Ripped from the Headlines: October 2022: This Week in Words: Current Events Vocab for October 8–October 14, 2022

Stories about Indigenous People's Day, urban coyotes, and a cursed concert hall all contributed words to this list of vocabulary from the week's news.
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Full list of words from this list:

  1. conifer
    a type of tree or shrub bearing cones
    The world's oldest conifers, ancient bristlecone pines in California, are currently threatened by enormous wildfires like the blaze that destroyed some of the largest redwoods and sequoias last year. The longest-lived tree is believed to be a 4,800-year old bristlecone, a bare evergreen with a gnarled, twisted trunk. The trees thrive in dry, rocky soil, producing cones with spiky protrusions, or "bristles," and for generations the beloved conifers have been thought of as indestructible.
  2. coyote
    small wolf native to western North America
    Researchers studying a population of coyotes in New York City discovered that the urban animals had a surprisingly similar diet to their rural counterparts. Urban ecologists examined scat left behind by the small, wolf-like canines and found that just 22 percent of their food was scavenged from humans. The rest of the coyotes' meals were made up of small mammals and reptiles, plants, and insects. Coyote is from a Spanish word borrowed from the Nahuatl coyōtl.
  3. economics
    science dealing with the circulation of goods and services
    The former chair of the Federal Reserve, Ben Bernanke, was awarded the Nobel Prize in Economics on October 10. Bernanke won along with two other economists for their research into the role failing banks play in financial crises. Their research began decades ago, and it was particularly relevant during the global fiscal crisis of 2008. The 18th-century definition of economics was "the science of wealth," from a root meaning "household management."
  4. exodus
    a journey by a group to escape from a hostile environment
    Two years after tech workers began to leave San Francisco in droves at the start of the pandemic, many have still not returned. This exodus of well-paid residents meant a major drop in the city's wealth. According to the Census Bureau, the Bay area saw the country's largest decline in 2021 per-capita income, a drop of nearly five percent. Many workers abandoned the city for less expensive areas. The Greek roots of exodus are ex-, "out," and hodus, "way."
  5. foliage
    the aggregate of leaves of one or more plants
    Following an unusually hot, dry summer across much of the United States, most autumn foliage is less colorful than usual. While deciduous trees are changing to muted shades of rust and brown in many places, leaf peepers can still find the brilliant red, orange, and yellow leaves they crave in damp and soggy areas, like wetlands. Foliage derives from the 15th-century ffoylage, an ornamental arrangement of leaves or branches, and its root word meaning "leaf."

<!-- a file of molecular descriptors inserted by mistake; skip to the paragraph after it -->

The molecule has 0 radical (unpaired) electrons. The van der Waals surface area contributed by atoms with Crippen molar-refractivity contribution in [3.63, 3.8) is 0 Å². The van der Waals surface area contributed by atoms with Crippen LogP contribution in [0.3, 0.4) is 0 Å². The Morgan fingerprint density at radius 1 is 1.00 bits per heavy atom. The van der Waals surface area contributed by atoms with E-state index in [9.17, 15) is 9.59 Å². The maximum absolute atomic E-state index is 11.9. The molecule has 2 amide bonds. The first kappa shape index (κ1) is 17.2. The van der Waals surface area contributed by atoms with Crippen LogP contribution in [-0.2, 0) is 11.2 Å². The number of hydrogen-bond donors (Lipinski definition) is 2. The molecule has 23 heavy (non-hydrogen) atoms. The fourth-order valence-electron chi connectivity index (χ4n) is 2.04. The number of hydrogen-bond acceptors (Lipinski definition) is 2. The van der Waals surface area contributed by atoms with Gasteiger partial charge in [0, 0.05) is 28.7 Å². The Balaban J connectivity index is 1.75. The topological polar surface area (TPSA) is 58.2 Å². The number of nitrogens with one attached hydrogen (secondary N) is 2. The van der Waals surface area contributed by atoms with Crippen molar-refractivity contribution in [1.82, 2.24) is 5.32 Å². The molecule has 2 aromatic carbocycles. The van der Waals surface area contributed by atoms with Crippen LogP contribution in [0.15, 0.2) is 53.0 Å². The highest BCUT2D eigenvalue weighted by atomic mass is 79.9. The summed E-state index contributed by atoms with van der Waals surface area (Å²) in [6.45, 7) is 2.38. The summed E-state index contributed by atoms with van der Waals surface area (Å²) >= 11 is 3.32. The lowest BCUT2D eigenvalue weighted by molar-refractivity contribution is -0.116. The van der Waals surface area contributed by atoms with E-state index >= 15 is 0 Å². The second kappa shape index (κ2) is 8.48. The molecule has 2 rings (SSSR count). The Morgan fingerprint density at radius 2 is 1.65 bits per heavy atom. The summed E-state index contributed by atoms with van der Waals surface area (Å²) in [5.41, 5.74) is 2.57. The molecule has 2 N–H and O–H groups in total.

6. immunize
    perform vaccinations or inoculate against a disease
    Preliminary results of several new studies have led some doctors to predict that they will be able to immunize patients against at least three types of cancer in the near future. They say that people at high risk of developing colon, breast, or pancreatic cancer would be vaccinated. A patient's own immune system, aided by the vaccine, would then be able to attack any malignant cancer cells that formed. Immunizations may be available in as little as five years, according to researchers.
  7. jinx
    an evil spell
    The Lincoln Center concert hall where the New York Philharmonic orchestra plays has long been rumored to have an acoustic jinx. It's reopening this week after a costly renovation that is meant to break that curse. From the hall's opening night in 1962, its sound was described as disastrously muddled, clashing, and distant. A 1976 revamp didn't improve the acoustics, leading to whispers of a malevolent spell. Originally baseball slang, jinx is an American English word.
  8. jute
    a plant fiber used in making rope or sacks
    In India, a struggling industry is experiencing a resurgence, thanks to the global popularity of reusable bags. Many of the totes replacing single-use plastic bags are made of jute, a coarse natural fiber, and most are exported from India. In 2021, the country exported three times more jute shopping bags than the previous year. The Sanskrit juta-s, "twisted hair," is the root of jute.
  9. longevity
    the property of having lived for a considerable time
    Drinking coffee may be connected to living longer, according to several recent studies. Researchers comparing the benefits of coffee and tea consumption found a correlation between sipping these drinks regularly and reaching an older age. Coffee had an especially close connection with longevity; while tea drinkers had a 13 percent lower risk of death during the study, coffee drinkers were 30 percent less likely to die during a seven-year period than non-coffee drinkers.